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Spectrum: Autism Research News

Blue light used for optogenetics may have off-target effects

by  /  18 October 2015
Side effects: The blue light used in optogenetics experiments alters gene expression in microglia, the brain’s immune cells.

Riccardo Cassiani-Ingoni / Science Source

This article is more than five years old. Autism research — and science in general — is constantly evolving, so older articles may contain information or theories that have been reevaluated since their original publication date.

Tiny pulses of blue light dampen the expression of inflammatory genes in microglia, the immune cells of the brain. The preliminary results, presented today at the 2015 Society for Neuroscience annual meeting in Chicago, highlight a possible side effect of optogenetics — a technique that uses blue light to activate specific subsets of neurons.

“One of the big selling points of optogenetics is that it’s so targeted,” says Kevin Cheng, a graduate student in Kevin Eliceiri’s lab at the University of Wisconsin-Madison, who presented the work. “But we’re showing that there are effects on other cells.”

Microglia are thought to play an important role in a number of neuropsychiatric conditions, including autism. The new findings raise the possibility that optogenetics experiments alter microglia’s effects on neurons — the very cells that researchers are trying to investigate.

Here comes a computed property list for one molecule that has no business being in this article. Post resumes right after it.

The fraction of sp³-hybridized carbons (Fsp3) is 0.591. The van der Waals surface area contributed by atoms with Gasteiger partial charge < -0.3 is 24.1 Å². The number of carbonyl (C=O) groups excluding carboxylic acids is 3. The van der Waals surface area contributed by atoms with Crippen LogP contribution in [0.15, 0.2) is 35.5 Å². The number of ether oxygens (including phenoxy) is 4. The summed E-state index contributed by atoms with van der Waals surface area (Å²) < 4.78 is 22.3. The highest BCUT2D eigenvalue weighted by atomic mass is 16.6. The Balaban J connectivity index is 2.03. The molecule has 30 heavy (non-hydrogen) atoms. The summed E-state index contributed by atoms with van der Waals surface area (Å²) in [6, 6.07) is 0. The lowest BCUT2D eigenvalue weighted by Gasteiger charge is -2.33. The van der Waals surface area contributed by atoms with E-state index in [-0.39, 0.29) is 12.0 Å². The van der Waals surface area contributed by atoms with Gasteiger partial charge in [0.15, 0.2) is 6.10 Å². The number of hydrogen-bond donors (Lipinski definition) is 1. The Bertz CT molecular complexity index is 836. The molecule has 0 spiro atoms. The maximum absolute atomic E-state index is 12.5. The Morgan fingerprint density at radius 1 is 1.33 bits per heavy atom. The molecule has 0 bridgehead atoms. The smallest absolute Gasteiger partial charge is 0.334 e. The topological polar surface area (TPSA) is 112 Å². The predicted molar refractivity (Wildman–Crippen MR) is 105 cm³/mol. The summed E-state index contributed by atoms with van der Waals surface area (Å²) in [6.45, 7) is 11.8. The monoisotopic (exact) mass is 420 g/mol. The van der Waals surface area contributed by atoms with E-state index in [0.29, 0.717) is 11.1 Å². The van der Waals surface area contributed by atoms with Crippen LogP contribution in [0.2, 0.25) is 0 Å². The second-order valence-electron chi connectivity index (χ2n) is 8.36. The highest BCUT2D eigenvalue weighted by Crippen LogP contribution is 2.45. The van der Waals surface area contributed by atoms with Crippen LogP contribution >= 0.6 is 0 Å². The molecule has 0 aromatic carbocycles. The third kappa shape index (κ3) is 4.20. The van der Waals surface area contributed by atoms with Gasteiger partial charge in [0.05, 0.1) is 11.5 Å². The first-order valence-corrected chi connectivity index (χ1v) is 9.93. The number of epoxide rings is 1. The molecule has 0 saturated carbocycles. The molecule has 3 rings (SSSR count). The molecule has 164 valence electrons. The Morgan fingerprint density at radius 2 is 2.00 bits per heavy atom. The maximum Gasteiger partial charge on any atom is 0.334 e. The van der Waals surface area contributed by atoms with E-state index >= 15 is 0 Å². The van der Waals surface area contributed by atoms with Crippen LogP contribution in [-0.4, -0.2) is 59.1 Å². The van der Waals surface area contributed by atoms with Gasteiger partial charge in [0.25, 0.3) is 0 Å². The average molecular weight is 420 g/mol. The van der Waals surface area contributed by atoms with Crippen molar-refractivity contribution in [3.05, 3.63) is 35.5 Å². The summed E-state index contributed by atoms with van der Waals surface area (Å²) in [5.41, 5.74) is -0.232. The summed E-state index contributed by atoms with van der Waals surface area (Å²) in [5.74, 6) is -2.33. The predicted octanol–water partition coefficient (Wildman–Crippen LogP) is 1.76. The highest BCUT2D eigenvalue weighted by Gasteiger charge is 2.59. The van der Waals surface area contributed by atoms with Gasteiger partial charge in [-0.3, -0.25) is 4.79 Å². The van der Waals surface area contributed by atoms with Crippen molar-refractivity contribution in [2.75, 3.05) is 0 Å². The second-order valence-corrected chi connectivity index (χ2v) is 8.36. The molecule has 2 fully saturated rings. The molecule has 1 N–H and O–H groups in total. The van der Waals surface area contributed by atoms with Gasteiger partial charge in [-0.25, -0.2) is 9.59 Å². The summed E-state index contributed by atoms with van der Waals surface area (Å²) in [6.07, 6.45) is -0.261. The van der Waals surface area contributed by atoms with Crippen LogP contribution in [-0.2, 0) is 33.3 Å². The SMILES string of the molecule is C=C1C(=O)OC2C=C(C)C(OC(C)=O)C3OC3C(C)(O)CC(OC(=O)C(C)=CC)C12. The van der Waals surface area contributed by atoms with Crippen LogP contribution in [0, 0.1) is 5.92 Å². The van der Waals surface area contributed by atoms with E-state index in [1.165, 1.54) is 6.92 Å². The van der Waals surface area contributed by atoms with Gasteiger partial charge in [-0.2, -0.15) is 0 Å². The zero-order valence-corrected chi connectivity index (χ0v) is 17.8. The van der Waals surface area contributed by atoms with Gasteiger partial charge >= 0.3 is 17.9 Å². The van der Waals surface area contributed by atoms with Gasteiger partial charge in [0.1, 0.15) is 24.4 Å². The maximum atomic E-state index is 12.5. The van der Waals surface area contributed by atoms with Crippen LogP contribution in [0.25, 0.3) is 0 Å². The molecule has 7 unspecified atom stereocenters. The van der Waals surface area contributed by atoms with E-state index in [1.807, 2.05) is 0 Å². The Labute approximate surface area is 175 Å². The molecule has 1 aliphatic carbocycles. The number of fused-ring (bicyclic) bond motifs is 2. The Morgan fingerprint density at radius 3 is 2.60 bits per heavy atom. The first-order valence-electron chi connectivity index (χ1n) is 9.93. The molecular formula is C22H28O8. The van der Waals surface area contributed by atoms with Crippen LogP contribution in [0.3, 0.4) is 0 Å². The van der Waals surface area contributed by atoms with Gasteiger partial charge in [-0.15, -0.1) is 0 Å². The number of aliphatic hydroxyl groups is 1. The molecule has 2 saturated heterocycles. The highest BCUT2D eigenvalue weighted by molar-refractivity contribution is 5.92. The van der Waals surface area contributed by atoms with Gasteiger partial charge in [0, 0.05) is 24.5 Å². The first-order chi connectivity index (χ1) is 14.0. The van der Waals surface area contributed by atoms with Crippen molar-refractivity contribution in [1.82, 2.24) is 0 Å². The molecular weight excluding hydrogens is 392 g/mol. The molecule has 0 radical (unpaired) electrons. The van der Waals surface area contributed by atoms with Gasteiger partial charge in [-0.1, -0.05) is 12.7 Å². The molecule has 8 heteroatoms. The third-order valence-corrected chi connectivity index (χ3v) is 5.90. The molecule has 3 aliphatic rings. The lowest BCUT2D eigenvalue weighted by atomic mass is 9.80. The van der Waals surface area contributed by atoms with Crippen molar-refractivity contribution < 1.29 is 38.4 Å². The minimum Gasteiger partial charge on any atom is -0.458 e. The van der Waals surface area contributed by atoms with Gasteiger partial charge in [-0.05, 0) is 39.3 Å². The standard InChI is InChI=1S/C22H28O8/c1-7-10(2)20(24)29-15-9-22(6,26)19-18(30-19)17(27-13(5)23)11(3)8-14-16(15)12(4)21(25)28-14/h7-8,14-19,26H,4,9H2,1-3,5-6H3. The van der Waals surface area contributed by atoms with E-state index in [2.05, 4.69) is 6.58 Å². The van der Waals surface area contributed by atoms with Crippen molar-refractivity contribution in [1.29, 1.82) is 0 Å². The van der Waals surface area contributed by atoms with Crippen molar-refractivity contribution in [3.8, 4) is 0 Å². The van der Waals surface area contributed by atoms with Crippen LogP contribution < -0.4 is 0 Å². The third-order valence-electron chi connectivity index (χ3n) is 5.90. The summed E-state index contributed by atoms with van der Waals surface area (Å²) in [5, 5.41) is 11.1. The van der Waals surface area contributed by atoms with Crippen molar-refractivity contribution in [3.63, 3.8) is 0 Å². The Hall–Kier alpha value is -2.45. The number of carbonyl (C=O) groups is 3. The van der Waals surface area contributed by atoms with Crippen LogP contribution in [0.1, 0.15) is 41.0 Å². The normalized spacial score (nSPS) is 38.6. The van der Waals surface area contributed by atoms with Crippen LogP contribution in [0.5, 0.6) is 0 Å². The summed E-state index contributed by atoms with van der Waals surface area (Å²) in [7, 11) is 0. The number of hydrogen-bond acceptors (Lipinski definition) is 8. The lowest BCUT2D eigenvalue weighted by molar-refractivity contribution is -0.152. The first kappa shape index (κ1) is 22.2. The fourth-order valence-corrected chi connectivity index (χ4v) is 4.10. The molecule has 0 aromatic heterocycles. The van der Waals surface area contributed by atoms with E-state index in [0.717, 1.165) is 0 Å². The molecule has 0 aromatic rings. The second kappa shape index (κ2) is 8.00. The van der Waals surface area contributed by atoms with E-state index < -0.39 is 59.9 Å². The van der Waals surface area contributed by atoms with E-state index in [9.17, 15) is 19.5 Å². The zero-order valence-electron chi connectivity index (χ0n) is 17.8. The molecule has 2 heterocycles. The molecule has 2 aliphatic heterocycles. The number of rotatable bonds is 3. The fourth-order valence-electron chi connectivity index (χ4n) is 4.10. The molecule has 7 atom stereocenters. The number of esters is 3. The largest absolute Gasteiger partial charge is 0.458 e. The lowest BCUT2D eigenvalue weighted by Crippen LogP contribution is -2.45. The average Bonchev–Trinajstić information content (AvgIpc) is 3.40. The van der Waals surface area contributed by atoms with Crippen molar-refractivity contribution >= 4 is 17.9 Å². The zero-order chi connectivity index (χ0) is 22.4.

“Whether or not there are other side effects in other cell types, we don’t know yet,” Cheng says.

Cheng and his colleagues cultured microglia from mouse brains and exposed them to lipopolysaccharide (LPS), a molecule that mimics an infection and spurs the microglia to action. They then flashed blue light on the cells at doses ranging from 1 to 100 millijoules per square centimeter — amounts similar to those used in optogenetics experiments.

Six hours later, the researchers sequenced RNA from the microglia to measure their gene expression. Microglia exposed to blue light show lower levels of a range of inflammatory genes, compared with untreated cells. These include TNF-alpha and COX-2, which encode powerful inflammatory molecules.

Light-treated, activated microglia also express increased levels of vascular endothelial growth factor (VEGF), which has protective effects on neurons.

Blue light has minimal effects on resting microglia that have not been exposed to LPS. The researchers suspect that the light triggers a cascade of signals in activated microglia that dampen the expression of NF-kappaB — a transcription factor that regulates other inflammatory genes.

Cheng and his colleagues are developing a method to measure blue light’s effects on microglia in living mice. They also plan to look at blue-light-induced gene expression changes in other brain cells, such as astrocytes, oligodendrocytes and even neurons.

For more reports from the 2015 Society for Neuroscience annual meeting, please click here.